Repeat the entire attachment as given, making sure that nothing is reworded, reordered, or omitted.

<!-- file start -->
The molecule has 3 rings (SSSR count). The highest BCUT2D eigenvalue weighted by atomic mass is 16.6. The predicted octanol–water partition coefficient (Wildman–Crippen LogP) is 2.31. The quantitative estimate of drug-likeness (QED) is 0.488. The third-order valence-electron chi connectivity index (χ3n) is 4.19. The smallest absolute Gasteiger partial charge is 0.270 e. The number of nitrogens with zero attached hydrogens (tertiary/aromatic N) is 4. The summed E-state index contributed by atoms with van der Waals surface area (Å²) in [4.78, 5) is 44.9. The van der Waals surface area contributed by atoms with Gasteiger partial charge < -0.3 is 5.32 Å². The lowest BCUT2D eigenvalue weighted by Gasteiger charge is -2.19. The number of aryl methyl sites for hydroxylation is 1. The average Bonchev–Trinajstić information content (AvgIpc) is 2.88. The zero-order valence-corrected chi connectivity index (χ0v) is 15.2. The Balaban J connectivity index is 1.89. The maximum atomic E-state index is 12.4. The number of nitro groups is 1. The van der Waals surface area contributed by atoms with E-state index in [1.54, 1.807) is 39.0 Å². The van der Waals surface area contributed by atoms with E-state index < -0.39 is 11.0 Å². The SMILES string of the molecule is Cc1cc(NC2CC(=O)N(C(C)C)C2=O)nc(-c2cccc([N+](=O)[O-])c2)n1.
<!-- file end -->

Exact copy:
The molecule has 3 rings (SSSR count). The highest BCUT2D eigenvalue weighted by atomic mass is 16.6. The predicted octanol–water partition coefficient (Wildman–Crippen LogP) is 2.31. The quantitative estimate of drug-likeness (QED) is 0.488. The third-order valence-electron chi connectivity index (χ3n) is 4.19. The smallest absolute Gasteiger partial charge is 0.270 e. The number of nitrogens with zero attached hydrogens (tertiary/aromatic N) is 4. The summed E-state index contributed by atoms with van der Waals surface area (Å²) in [4.78, 5) is 44.9. The van der Waals surface area contributed by atoms with Gasteiger partial charge < -0.3 is 5.32 Å². The lowest BCUT2D eigenvalue weighted by Gasteiger charge is -2.19. The number of aryl methyl sites for hydroxylation is 1. The average Bonchev–Trinajstić information content (AvgIpc) is 2.88. The zero-order valence-corrected chi connectivity index (χ0v) is 15.2. The Balaban J connectivity index is 1.89. The maximum atomic E-state index is 12.4. The number of nitro groups is 1. The van der Waals surface area contributed by atoms with E-state index in [1.54, 1.807) is 39.0 Å². The van der Waals surface area contributed by atoms with E-state index < -0.39 is 11.0 Å². The SMILES string of the molecule is Cc1cc(NC2CC(=O)N(C(C)C)C2=O)nc(-c2cccc([N+](=O)[O-])c2)n1.